Dusty Baker (right) is the front-runner to be the Washington Nationals’ next manager after negotiations ended with Bud Black (left), according to multiple reports Monday. (Associated Press photo)
A surprising bit of news leaked out of our nation’s capital today: Bud Black
will not manage the Washington Nationals.
Nationals GM Mike Rizzo offered Black the managerial job last Wednesday, which he accepted, but when they entered contract negotiations, they never came close to reaching a deal.
The Nationals, according to a person with knowledge of the talks, originally offered Black a one-year deal for $1.6 million, and refused to guarantee more than two years. Black informed the Nationals’ ownership several days ago that he couldn’t accept a deal, which is considerably lower than he anticipated.
By contrast, Don Mattingly, who has less experience, just received a four-year deal for about $10 million from the Miami Marlins.
Both USA Today and CBSsports.com are reporting that Dusty Baker is now the front-runner to manage the Nationals.
Baker earned $4 million in the final year of his contract when he was fired in 2013 by the Cincinnati Reds, according to USA Today, and $3.5 million according to CBS. He was not among the front-runners to manage the Dodgers.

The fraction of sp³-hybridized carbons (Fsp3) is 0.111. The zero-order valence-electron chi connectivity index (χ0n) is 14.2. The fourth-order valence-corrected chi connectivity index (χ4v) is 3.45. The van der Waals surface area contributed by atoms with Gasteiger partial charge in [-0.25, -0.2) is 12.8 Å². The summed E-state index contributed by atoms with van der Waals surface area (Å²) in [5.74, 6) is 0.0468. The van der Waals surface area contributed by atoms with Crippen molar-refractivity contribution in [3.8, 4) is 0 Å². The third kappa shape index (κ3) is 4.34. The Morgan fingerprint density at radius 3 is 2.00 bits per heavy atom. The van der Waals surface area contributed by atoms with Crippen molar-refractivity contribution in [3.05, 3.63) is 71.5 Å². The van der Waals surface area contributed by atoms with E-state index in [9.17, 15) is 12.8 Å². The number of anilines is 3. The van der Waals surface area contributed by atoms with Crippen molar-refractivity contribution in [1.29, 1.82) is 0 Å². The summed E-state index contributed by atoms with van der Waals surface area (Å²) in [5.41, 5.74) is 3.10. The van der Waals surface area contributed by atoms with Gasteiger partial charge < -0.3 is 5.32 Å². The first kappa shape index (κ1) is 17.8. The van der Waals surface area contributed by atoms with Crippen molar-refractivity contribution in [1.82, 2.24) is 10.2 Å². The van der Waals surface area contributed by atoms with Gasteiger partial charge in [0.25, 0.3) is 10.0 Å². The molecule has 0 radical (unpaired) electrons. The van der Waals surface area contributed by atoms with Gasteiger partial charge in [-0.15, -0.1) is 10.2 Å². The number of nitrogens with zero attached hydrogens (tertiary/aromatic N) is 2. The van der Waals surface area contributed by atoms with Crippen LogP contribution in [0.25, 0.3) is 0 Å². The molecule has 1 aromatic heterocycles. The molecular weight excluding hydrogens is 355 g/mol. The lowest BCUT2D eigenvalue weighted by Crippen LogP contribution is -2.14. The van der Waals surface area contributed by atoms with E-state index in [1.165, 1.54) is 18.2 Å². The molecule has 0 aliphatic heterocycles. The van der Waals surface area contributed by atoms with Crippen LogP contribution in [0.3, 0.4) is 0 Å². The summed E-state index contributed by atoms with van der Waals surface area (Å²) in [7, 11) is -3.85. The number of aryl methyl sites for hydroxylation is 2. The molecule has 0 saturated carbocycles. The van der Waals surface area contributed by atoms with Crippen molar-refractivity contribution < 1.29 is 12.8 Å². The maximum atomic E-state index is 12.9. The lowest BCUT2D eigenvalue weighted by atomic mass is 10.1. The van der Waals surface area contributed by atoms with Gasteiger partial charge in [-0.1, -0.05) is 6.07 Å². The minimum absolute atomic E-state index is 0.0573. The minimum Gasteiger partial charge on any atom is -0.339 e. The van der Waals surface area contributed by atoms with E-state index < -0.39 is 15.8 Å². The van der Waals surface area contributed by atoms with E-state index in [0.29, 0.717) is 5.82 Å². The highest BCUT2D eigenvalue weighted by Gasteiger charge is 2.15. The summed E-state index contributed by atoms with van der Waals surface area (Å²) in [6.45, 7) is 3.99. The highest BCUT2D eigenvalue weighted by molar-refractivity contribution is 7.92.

Black, who managed under Dodgers executive Josh Byrnes in San Diego, is a candidate to at least get an interview this month.
Some more tidbits:
Batting coach Dave Hansen is the only member of the Dodgers’ coaching staff who will not return to his current position in 2013, the team announced Friday. The 43-year-old has been offered another position within the organization.
Hansen was named interim hitting coach in July 2011 after Jeff Pentland was fired at midseason, and had the ‘interim’ tag removed prior to the 2012 season.
As a team, the Dodgers ranked near the bottom of the 16-team National League in many key categories — runs (13th), slugging percentage (15th), home runs (15th). They ranked first in sacrifice hits, with 82, but that was often attributed to their inability to advance runners with base hits.
The returning coaches include pitching coach Rick Honeycutt, first base coach Davey Lopes, third base coach Tim Wallach, bench coach Trey Hillman, bullpen coach Ken Howell, catching coach Steve Yeager, bullpen catcher Rob Flippo, as well as Manny Mota and Mickey Hatcher. Wallach is a candidate for the Boston Red Sox manager’s job. If hired, he would leave the Dodgers with two coaching vacancies to fill this winter.
Hatcher, 57, was the Angels’ hitting coach from 2000 until he was fired in May. He joined the Dodgers as a special assistant to the general manager but quickly became an in-uniform coach.